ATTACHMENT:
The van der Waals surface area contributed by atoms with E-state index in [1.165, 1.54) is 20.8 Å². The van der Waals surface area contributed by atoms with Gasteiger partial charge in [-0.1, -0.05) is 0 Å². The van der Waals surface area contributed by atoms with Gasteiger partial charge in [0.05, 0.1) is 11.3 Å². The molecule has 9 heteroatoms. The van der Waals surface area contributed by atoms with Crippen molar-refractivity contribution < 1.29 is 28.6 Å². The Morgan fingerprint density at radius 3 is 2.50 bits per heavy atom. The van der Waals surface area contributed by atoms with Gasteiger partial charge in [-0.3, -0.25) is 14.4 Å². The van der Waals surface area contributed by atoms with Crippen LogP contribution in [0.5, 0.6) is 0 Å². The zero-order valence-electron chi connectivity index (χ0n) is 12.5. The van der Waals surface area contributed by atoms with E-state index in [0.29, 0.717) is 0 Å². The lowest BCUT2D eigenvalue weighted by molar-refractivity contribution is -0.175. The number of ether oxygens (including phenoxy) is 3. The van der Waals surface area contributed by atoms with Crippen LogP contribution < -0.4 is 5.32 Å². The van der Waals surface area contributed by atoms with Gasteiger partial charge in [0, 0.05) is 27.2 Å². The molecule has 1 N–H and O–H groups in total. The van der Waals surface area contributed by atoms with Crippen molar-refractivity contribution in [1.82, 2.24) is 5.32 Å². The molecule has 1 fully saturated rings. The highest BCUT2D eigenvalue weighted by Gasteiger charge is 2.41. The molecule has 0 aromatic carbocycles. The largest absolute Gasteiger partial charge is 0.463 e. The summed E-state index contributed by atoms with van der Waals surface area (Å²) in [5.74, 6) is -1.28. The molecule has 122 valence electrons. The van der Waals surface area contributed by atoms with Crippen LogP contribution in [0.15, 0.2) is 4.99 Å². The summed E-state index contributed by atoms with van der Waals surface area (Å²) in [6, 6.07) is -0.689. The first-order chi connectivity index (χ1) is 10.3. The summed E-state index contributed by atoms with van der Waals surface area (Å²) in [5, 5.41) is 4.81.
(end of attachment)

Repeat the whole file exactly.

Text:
The van der Waals surface area contributed by atoms with E-state index in [1.165, 1.54) is 20.8 Å². The van der Waals surface area contributed by atoms with Gasteiger partial charge in [-0.1, -0.05) is 0 Å². The van der Waals surface area contributed by atoms with Gasteiger partial charge in [0.05, 0.1) is 11.3 Å². The molecule has 9 heteroatoms. The van der Waals surface area contributed by atoms with Crippen molar-refractivity contribution < 1.29 is 28.6 Å². The Morgan fingerprint density at radius 3 is 2.50 bits per heavy atom. The van der Waals surface area contributed by atoms with Gasteiger partial charge in [-0.3, -0.25) is 14.4 Å². The van der Waals surface area contributed by atoms with Crippen LogP contribution in [0.5, 0.6) is 0 Å². The zero-order valence-electron chi connectivity index (χ0n) is 12.5. The van der Waals surface area contributed by atoms with E-state index in [0.29, 0.717) is 0 Å². The lowest BCUT2D eigenvalue weighted by molar-refractivity contribution is -0.175. The number of ether oxygens (including phenoxy) is 3. The van der Waals surface area contributed by atoms with Crippen LogP contribution < -0.4 is 5.32 Å². The van der Waals surface area contributed by atoms with Gasteiger partial charge in [0, 0.05) is 27.2 Å². The molecule has 1 N–H and O–H groups in total. The van der Waals surface area contributed by atoms with Crippen molar-refractivity contribution in [1.82, 2.24) is 5.32 Å². The molecule has 1 fully saturated rings. The highest BCUT2D eigenvalue weighted by Gasteiger charge is 2.41. The molecule has 0 aromatic carbocycles. The largest absolute Gasteiger partial charge is 0.463 e. The summed E-state index contributed by atoms with van der Waals surface area (Å²) in [5.74, 6) is -1.28. The molecule has 122 valence electrons. The van der Waals surface area contributed by atoms with Crippen LogP contribution in [0.15, 0.2) is 4.99 Å². The summed E-state index contributed by atoms with van der Waals surface area (Å²) in [6, 6.07) is -0.689. The first-order chi connectivity index (χ1) is 10.3. The summed E-state index contributed by atoms with van der Waals surface area (Å²) in [5, 5.41) is 4.81.